Tag Archives: UNMISS

Rights Up Front and Civilian Protection: An Uneven First Year

This November marks one year since Secretary-General Ban Ki-moon announced the momentous “Rights Up Front” action plan to put the protection of civilians and their human rights at the forefront of the UN agenda.

Born out of the tragedy witnessed in the final months of Sri Lanka’s civil war, and the “systemic failure” that characterized the United Nation’s response, the initiative is meant to ensure that the inaction seen in Sri Lanka, Rwanda, and Srebrenica is never repeated.

Secretary-General Ban Ki-moon (right) meets with Mr. Charles Petrie, Assistant Secretary-General, Independent Review Panel on Sri Lanka.UN Photo/Eskinder Debebe.

By emphasizing timely reporting and early warning, Rights Up Front seeks to prevent human rights abuses before they rise to the level of mass atrocities.  Where prevention fails, the UN’s main priority will be the protection of civilians. In many ways, this is simply a reiteration of the core purpose of the UN. However, Rights Up Front is unique in that it offers a six-point plan directed at the UN Secretariat, funds, and agencies to institute changes that will lead to tangible improvements in prevention and response.

According to the Secretary-General’s summary of Rights Up Front, the six points are as follows:

1: Integrating human rights into the lifeblood of the UN so all staff understand their own and the Organization’s human rights obligations.

2: Providing Member States with candid information with respect to peoples at risk of, or subject to, serious violations of human rights or humanitarian law.

3: Ensuring coherent strategies of action on the ground and leveraging the UN System’s capacities to respond in a concerted manner.

4: Clarifying and streamlining procedures at Headquarters to enhance communication with the field and facilitate early, coordinated action.

5: Strengthening the UN’s human rights capacity, particularly through better coordination of its human rights entities.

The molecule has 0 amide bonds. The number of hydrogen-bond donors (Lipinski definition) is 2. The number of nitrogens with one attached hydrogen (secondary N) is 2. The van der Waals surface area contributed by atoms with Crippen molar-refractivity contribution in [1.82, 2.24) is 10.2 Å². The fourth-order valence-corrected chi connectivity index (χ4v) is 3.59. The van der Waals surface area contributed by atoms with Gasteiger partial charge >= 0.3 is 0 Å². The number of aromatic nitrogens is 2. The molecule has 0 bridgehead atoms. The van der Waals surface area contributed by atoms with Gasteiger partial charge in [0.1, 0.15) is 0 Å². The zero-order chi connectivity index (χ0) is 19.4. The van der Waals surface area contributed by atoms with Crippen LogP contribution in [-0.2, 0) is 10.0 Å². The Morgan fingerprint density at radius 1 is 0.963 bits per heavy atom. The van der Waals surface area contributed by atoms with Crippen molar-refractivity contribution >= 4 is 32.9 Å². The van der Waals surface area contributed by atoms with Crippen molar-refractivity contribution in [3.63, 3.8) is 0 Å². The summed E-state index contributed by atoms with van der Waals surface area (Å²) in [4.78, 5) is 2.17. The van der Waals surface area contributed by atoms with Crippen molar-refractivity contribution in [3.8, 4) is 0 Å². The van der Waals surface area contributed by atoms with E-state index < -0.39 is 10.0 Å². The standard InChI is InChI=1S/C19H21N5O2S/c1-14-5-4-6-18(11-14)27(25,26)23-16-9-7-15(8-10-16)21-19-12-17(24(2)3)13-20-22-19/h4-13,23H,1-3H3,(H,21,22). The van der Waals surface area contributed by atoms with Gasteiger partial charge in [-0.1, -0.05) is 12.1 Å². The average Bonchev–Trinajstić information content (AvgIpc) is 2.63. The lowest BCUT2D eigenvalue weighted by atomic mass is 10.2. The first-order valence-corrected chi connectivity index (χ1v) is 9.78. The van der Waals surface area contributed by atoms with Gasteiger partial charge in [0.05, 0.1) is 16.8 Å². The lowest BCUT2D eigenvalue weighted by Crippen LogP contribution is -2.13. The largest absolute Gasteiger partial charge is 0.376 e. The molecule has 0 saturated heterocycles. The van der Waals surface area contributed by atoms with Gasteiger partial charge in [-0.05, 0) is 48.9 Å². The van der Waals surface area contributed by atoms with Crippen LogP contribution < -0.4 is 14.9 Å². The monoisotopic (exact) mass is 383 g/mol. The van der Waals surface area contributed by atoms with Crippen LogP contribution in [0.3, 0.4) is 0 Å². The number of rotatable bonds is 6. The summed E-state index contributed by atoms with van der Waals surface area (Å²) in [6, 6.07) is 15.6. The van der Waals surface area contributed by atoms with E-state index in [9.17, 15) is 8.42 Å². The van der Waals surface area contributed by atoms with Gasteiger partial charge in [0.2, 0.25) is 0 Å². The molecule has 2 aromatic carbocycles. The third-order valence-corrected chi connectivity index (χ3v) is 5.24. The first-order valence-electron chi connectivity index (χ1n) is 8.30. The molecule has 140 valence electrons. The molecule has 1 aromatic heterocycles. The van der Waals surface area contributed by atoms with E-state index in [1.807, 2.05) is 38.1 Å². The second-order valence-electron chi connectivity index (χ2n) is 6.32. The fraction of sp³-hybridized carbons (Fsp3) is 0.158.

6: Developing a common UN system for information management on serious violations of human rights and humanitarian law.

Given the focus on the protection of civilians and prevention of mass atrocities, the initiative has clear potential for reinforcing the Responsibility to Protect (RtoP). Indeed, RtoP was directly referenced in the Deputy Secretary-General’s informal remarks on Rights up Front to the General Assembly in December 2013. One year later, there have been some positive signs that Rights Up Front is starting to take hold, including the United Nations Mission in South Sudan (UNMISS)’s unprecedented ‘open-gate’ policy to protect civilians in South Sudan. However, the recently revealed controversies surrounding the United Nations/African Union Hybrid Mission in Darfur (UNAMID) suggest that the UN could once again be repeating the very mistakes that the initiative was designed to prevent.

 

Rights Up Front in South Sudan: An Imperfect Success Story

The record on Rights Up Front’s implementation has been mixed. While a system-wide plan such as this is bound to take time to run its course, there are some early examples of qualified successes, as well as some unacceptable failures.

The ‘success ledger’ includes the decision of the United Nations Mission in South Sudan (UNMISS) to open its gates to tens of thousands of civilians fleeing inter-ethnic violence between the Dinka and Nuer after the outbreak of civil war in December 2013.  The former Special Representative to the Secretary General reflected on the decision, confirming its adherence to Rights Up Front and stating “The fact that we opened our gates actually has saved very many thousands of people’s lives… There will be incredible challenges going forward with this decision, but it was the right one. It remains the right one.”

UNMISS provides water to civilians seeking shelter in one of its bases in Juba after outbreak of violence in December 2013. UN Photo/UNMISS.

Likewise, Oxfam’s head of humanitarian policy and campaigns, Maya Mailer, opined on how this development demonstrates progress in the mission’s policy towards the protection of civilians. She reflected on the mission, and its heavy state-building focus, as it was back in 2009, recalling that “…while the UN mission had a mandate from the UN Security Council to protect civilians, that came way down a long list of other priorities.” Mailer mentions both RtoP and Rights Up Front as potential influential factors in this shift.

Although the long-term safety of civilians seeking shelter in what are now being called Protection of Civilian sites is far from assured, this impromptu decision made in the face of an imminent massacre provides hope that the protection of civilians is indeed being prioritized among UN missions.